Do you consider graham crackers to be cookies or crackers?
Although they’re called ‘graham crackers’, many recipes so are loaded with oil, sugar or honey it’s tough to classify them as anything but a dessert-like treat.
I grew up eating them every day as a snack when I came home from school (clearly I considered them a cracker). In retrospect, that wasn’t the healthiest choice – though I do wonder if the graham crackers of the 80s were missing the corn syrups, hydrogenated oils and artificial flavours that are the norm today.
In any case, these crackers were a lovely throwback to my childhood. Unfortunately, I accidentally overbaked them – they crisp up significantly as they cool, so take them out of the oven even if they look too soft. I also skipped dusting them with cinnamon sugar, but I’ll take this extra step next time as they weren’t sweet enough for me.
This is the first recipe where I measured ingredients by weight. The Gluten-Free Girl swears by this method – she says it produces far more precise and successful baked goods. I used my cheapo, non-electronic kitchen scale here, so I think I need a better one before I can judge this method accurately.
Do you bake by weight, or measure in cups? And do you notice a difference either way?
Gluten-free Graham Crackers
From Gluten-Free Girl and the Chef
2.5 ounces sorghum flour (½ cup, plus 2 tbsp)
2.5 ounces brown rice flour (1/3 cup, plus 1 tbsp)
2.5 ounces tapioca flour (1 tbsp shy of 1/3 cup)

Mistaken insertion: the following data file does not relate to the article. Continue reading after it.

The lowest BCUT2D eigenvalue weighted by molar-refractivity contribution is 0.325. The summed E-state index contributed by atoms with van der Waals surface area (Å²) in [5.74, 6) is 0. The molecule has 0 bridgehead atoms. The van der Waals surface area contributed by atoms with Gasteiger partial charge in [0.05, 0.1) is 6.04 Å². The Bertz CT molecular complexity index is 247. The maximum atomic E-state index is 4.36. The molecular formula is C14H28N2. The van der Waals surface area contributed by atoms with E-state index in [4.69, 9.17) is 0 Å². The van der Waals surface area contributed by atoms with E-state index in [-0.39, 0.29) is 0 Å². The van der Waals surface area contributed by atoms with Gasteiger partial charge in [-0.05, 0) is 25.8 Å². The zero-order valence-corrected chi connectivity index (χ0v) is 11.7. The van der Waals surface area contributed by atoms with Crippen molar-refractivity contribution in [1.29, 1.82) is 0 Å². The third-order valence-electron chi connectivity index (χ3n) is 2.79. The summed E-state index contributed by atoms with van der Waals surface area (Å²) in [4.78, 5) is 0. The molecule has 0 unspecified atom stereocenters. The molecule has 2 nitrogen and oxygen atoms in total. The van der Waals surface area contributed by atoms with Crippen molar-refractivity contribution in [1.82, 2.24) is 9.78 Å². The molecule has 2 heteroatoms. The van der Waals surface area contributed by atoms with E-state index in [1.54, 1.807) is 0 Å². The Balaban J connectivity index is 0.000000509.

2.5 ounces sweet rice flour (1/3 cup, plus 2 tbsp)
1 tsp cinnamon
1 tsp baking powder
¾ tsp xanthan gum
½ tsp salt
3.5 ounces Earth Balance (7 tbsp)
3 ounces mild-flavored honey (1/4 cup)
3 to 6 tbsp cold water
Measure out the sorghum, brown rice, tapioca and sweet rice flours. Put into a food processor and whirl them up. Add the cinnamon, baking powder, xanthan gum and salt. Mix until everything is well combined.
Cut Earth Balance into small pieces. Add to the flours in the food processor and pulse until everything is incorporated. The mixture should have a coarse, sandy texture, like cornmeal.
Stir together the honey and 3 tablespoons of the water. With the food processor running, pour in the honeyed water. Let the food processor run for a few minutes, allowing the dough to form a ball. The final dough should be soft and pliable, even a bit wet. If it still has not come together entirely after a few minutes of processing, add the remaining cold water, a tablespoon at a time.
Put the dough in a suitable container (or wrap with plastic wrap) and put it in the refrigerator for 15 minutes.
Preheat the oven to 325 degrees F. Line a sheet tray with parchment paper. Have another piece of parchment paper, same size, ready as well.
Put the ball of dough onto the parchment-lined sheet tray. Cover it with the other piece of parchment paper. Carefully, roll out the dough until it is about 1/4-inch thick. Cut the dough into pieces. If you want the final crackers dusted with cinnamon sugar, do that here. Refrigerate the dough for 15 minutes.
Pull the tray from the refrigerator. Using the tines of a fork, prick holes into the crackers in a regular pattern that looks good to you.
Bake the graham crackers until they are golden-warm brown and starting to be hard, about 15 to 20 minutes. Allow them to cool on the sheet tray until they are cool to the touch and hardened even more, about 30 minutes.